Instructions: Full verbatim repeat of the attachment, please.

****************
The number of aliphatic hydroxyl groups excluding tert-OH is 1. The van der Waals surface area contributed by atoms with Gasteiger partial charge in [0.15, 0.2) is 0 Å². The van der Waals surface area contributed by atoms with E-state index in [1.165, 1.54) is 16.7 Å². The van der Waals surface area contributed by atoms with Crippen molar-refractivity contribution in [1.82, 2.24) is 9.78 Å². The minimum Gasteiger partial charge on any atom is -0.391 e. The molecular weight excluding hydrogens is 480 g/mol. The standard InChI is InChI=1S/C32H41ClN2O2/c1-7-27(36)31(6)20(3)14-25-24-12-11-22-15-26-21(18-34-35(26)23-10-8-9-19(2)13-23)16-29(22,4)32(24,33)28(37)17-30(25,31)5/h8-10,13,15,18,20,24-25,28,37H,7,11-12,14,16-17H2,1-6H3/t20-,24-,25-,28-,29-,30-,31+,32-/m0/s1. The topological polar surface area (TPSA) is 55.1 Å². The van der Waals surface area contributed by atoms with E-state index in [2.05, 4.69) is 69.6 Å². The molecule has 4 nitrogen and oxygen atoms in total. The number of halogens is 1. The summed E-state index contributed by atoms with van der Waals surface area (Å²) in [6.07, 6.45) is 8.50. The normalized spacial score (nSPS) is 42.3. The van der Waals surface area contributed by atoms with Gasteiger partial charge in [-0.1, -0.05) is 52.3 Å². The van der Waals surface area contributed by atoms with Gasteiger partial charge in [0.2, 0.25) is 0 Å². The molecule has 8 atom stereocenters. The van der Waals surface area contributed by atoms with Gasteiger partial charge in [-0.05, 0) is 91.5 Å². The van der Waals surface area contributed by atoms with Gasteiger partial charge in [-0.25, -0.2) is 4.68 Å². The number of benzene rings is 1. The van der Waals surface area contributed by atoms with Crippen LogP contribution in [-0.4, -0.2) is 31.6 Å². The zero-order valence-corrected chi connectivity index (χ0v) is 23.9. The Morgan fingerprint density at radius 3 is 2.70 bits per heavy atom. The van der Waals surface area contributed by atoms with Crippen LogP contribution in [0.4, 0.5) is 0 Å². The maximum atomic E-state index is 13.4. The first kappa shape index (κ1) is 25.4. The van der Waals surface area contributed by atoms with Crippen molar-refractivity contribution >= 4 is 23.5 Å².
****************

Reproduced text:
The number of aliphatic hydroxyl groups excluding tert-OH is 1. The van der Waals surface area contributed by atoms with Gasteiger partial charge in [0.15, 0.2) is 0 Å². The van der Waals surface area contributed by atoms with E-state index in [1.165, 1.54) is 16.7 Å². The van der Waals surface area contributed by atoms with Crippen molar-refractivity contribution in [1.82, 2.24) is 9.78 Å². The minimum Gasteiger partial charge on any atom is -0.391 e. The molecular weight excluding hydrogens is 480 g/mol. The standard InChI is InChI=1S/C32H41ClN2O2/c1-7-27(36)31(6)20(3)14-25-24-12-11-22-15-26-21(18-34-35(26)23-10-8-9-19(2)13-23)16-29(22,4)32(24,33)28(37)17-30(25,31)5/h8-10,13,15,18,20,24-25,28,37H,7,11-12,14,16-17H2,1-6H3/t20-,24-,25-,28-,29-,30-,31+,32-/m0/s1. The topological polar surface area (TPSA) is 55.1 Å². The van der Waals surface area contributed by atoms with E-state index in [2.05, 4.69) is 69.6 Å². The molecule has 4 nitrogen and oxygen atoms in total. The number of halogens is 1. The summed E-state index contributed by atoms with van der Waals surface area (Å²) in [6.07, 6.45) is 8.50. The normalized spacial score (nSPS) is 42.3. The van der Waals surface area contributed by atoms with Gasteiger partial charge in [-0.1, -0.05) is 52.3 Å². The van der Waals surface area contributed by atoms with Gasteiger partial charge in [0.2, 0.25) is 0 Å². The molecule has 8 atom stereocenters. The van der Waals surface area contributed by atoms with Gasteiger partial charge in [-0.05, 0) is 91.5 Å². The van der Waals surface area contributed by atoms with Gasteiger partial charge in [-0.25, -0.2) is 4.68 Å². The number of benzene rings is 1. The van der Waals surface area contributed by atoms with Crippen LogP contribution in [-0.4, -0.2) is 31.6 Å². The zero-order valence-corrected chi connectivity index (χ0v) is 23.9. The Morgan fingerprint density at radius 3 is 2.70 bits per heavy atom. The van der Waals surface area contributed by atoms with Crippen LogP contribution in [0.4, 0.5) is 0 Å². The maximum atomic E-state index is 13.4. The first kappa shape index (κ1) is 25.4. The van der Waals surface area contributed by atoms with Crippen molar-refractivity contribution >= 4 is 23.5 Å².